Then the city annexed the community of Riverchase, followed soon afterward by the construction of the Galleria mall and office tower, which at one point was the largest mixed-use project in the Southeast and one of the top 10 largest in the United States.
“That changed the look of Hoover altogether, ” Brocato says. “Everything really started to grow after that, and our department had to grow as well. We had to be ready to do all the things that you would see in any big-city department — angle rescue, confined-space rescue, handling hazardous materials. We were called to do those things often, in addition to the very large fires we fought over the years in apartment buildings and commercial buildings.”
This change was most evident on June 5, 1985, during the final construction phase of the Galleria, when a fire broke out on the top three floors of the 17-story office tower.
“We really grew up as a fire department that day, ” Brocato says. “We went from residential firefighters to having to handle a high-rise fire. We’d never experienced anything like that. But we put our training into action, and we had a good result as a young fire department.”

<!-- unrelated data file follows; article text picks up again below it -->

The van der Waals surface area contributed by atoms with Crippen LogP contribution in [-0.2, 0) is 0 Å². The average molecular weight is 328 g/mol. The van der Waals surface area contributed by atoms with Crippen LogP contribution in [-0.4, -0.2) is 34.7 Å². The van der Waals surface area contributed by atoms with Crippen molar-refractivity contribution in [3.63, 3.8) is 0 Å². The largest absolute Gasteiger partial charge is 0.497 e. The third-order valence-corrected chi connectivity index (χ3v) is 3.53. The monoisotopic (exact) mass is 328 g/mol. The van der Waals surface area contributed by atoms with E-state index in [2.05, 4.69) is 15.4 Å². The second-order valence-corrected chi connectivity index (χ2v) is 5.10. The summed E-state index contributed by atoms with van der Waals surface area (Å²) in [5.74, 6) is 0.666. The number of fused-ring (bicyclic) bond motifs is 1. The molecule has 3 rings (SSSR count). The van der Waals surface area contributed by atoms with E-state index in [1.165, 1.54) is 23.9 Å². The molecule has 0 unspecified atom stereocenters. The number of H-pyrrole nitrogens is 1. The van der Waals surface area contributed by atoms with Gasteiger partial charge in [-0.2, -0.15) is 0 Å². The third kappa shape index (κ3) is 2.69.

Brocato retired from the Hoover Fire Department in 2015, but he had no plans of leaving public service. In fact, Brocato says he had been thinking about running for mayor “since the 1990s.”
In August of 2016 he was elected to the position with 52 percent of the vote in a three-person race. One of Brocato’s goals as mayor is to increase Hoover’s presence in the tech sector. The city already has enticed McLeod Software — a 33-year-old Birmingham company that works primarily with the trucking industry — to move its headquarters this summer into a 140, 000-square-foot building in Hoover’s Meadow Brook Corporate Park.
“I’ve been representing Hoover in some type of leadership role since about 1979, and I love that, ” Brocato says. “I love telling people about our city and the good things that we’re doing.”
Cary Estes and Art Meripol are freelance contributors to Business Alabama. Both are based in Birmingham.